﻿ How to Print Star Pattern in JavaScript in a Very Simple Manner - ITCodar

# How to Print Star Pattern in JavaScript in a Very Simple Manner

## Build a pyramid of stars using map function in javascript

You can use `map`, yes, but I think string `repeat` based on the index is the bigger challenge. As you `map`, keep track of the index and pad your stars on the left and right accordingly:

``function pyramid(h) {  return Array(h).fill('*')    .map((s, i) =>      ' '.repeat(h - i - 1) +      s.repeat(i + 1).split('').join(' ') +      ' '.repeat(h - i - 1))    .join('\n');}console.log(pyramid(3));console.log(pyramid(4));console.log(pyramid(5));``

## Printing Simple Diamond Pattern in Python

Since the middle and largest row of stars has 9 stars, you should make `n` equal to 9. You were able to print out half of the diamond, but now you have to try to make a function that prints a specific number of spaces, then a specific number of stars. So try to develop a pattern with the number of spaces and stars in each row,

``Row1: 4 spaces, 1 star, 4 spacesRow2: 3 spaces, 3 stars, 3 spacesRow3: 2 spaces, 5 stars, 2 spacesRow4: 1 space, 7 stars, 1 spaceRow5: 0 spaces, 9 stars, 0 spacesRow6: 1 space, 7 stars, 1 spaceRow7: 2 spaces, 5 stars, 2 spacesRow8: 3 spaces, 3 stars, 3 spacesRow9: 4 spaces, 1 star, 4 spaces``

So what can you deduce? From row 1 to (n+1)/2, the number of spaces decreases as the number of stars increase. So from 1 to 5, the `# of stars` = (`row number` * 2) - 1, while `# of spaces before stars` = 5 - `row number`.

Now from row (n+1)/2 + 1 to row 9, the number of spaces increase while the number of stars decrease. So from 6 to n, the `# of stars` = ((n+1 - `row number`) * 2) - 1, while `# of spaces before stars` = `row number` - 5.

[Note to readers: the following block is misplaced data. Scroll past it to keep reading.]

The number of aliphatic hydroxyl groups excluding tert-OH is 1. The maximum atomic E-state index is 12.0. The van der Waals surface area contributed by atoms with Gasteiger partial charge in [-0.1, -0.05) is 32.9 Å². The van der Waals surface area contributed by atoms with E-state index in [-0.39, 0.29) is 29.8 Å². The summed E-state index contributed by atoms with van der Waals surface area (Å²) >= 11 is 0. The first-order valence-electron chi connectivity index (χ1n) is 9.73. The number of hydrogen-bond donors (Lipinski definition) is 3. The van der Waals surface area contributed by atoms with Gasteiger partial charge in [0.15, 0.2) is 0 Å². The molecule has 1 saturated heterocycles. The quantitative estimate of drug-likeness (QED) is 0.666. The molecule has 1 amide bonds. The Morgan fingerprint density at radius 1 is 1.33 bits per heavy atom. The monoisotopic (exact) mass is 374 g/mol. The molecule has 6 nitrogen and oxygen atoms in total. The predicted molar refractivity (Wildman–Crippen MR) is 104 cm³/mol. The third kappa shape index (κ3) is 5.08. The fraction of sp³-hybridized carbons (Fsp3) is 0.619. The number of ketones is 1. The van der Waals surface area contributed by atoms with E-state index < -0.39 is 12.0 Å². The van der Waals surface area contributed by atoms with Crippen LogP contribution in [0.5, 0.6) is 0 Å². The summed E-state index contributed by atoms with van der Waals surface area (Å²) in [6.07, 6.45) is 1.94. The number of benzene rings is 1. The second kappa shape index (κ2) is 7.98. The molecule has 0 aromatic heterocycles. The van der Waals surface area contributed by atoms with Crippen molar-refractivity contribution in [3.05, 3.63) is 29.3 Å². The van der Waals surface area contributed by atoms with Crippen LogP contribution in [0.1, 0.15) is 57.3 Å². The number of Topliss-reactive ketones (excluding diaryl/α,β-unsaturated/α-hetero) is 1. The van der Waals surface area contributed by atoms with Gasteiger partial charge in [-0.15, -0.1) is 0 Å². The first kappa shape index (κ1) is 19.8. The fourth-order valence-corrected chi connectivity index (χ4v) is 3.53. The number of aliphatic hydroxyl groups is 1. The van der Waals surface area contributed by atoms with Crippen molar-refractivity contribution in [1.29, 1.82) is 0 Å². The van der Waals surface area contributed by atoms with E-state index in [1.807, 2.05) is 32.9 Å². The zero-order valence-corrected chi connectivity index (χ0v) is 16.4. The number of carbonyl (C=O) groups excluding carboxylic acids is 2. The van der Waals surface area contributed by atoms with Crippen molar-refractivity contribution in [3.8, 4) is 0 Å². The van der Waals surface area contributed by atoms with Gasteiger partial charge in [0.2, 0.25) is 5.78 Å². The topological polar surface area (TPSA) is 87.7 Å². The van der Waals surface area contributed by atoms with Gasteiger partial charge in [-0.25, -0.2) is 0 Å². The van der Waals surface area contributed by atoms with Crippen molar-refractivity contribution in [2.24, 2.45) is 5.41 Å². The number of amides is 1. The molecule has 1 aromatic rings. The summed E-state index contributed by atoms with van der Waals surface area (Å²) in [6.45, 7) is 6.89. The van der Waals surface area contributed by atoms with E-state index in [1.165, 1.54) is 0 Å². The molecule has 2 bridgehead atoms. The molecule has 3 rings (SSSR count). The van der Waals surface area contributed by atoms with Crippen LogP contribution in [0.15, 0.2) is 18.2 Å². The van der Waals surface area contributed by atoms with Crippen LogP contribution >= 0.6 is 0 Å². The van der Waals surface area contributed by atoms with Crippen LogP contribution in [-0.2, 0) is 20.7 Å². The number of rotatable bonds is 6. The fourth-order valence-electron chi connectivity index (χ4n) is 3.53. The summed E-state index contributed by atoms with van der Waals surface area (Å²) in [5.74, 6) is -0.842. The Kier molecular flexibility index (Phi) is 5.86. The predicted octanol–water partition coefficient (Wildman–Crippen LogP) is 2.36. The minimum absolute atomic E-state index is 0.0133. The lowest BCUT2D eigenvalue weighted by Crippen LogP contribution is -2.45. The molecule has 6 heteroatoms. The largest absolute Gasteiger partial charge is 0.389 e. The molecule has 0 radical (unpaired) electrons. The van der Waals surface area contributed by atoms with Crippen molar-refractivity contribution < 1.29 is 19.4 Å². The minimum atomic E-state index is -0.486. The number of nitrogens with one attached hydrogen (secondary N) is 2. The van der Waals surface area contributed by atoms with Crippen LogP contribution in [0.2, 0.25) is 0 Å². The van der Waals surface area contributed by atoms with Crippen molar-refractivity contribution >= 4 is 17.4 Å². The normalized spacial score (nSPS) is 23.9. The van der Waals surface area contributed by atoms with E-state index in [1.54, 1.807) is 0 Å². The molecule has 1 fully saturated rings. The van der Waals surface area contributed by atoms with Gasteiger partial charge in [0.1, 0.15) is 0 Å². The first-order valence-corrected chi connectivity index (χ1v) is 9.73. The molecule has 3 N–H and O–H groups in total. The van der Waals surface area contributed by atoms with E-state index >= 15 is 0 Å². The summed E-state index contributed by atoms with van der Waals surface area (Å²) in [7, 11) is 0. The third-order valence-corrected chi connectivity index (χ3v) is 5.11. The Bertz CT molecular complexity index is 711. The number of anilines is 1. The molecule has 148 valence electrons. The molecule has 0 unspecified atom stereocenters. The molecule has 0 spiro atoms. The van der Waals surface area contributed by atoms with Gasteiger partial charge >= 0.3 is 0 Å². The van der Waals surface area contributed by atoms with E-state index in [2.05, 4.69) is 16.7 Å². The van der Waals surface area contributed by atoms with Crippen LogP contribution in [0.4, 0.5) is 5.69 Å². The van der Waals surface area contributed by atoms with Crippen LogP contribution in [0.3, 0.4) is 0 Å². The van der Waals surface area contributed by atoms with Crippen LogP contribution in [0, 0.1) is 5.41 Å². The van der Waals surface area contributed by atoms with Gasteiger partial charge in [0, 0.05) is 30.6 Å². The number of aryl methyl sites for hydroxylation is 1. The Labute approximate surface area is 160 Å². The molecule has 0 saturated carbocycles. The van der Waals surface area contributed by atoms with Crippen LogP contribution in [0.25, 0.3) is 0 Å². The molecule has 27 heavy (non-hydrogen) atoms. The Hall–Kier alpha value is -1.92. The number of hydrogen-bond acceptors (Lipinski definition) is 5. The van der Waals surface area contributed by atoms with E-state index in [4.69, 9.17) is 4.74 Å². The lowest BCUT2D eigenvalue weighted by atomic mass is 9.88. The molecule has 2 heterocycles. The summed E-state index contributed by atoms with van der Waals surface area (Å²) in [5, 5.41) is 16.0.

From this information, you should be able to make a program that looks like this,

``n = 9print("Pattern 1")for a1 in range(1, (n+1)//2 + 1): #from row 1 to 5    for a2 in range((n+1)//2 - a1):        print(" ", end = "")    for a3 in range((a1*2)-1):        print("*", end = "")    print()for a1 in range((n+1)//2 + 1, n + 1): #from row 6 to 9    for a2 in range(a1 - (n+1)//2):        print(" ", end = "")    for a3 in range((n+1 - a1)*2 - 1):        print("*", end = "")    print()``

Note that you can replace n with any odd number to create a perfect diamond of that many lines.

## How to check if a String contains another String in a case insensitive manner in Java?

Yes, contains is case sensitive. You can use java.util.regex.Pattern with the CASE_INSENSITIVE flag for case insensitive matching:

``Pattern.compile(Pattern.quote(wantedStr), Pattern.CASE_INSENSITIVE).matcher(source).find();``

EDIT: If s2 contains regex special characters (of which there are many) it's important to quote it first. I've corrected my answer since it is the first one people will see, but vote up Matt Quail's since he pointed this out.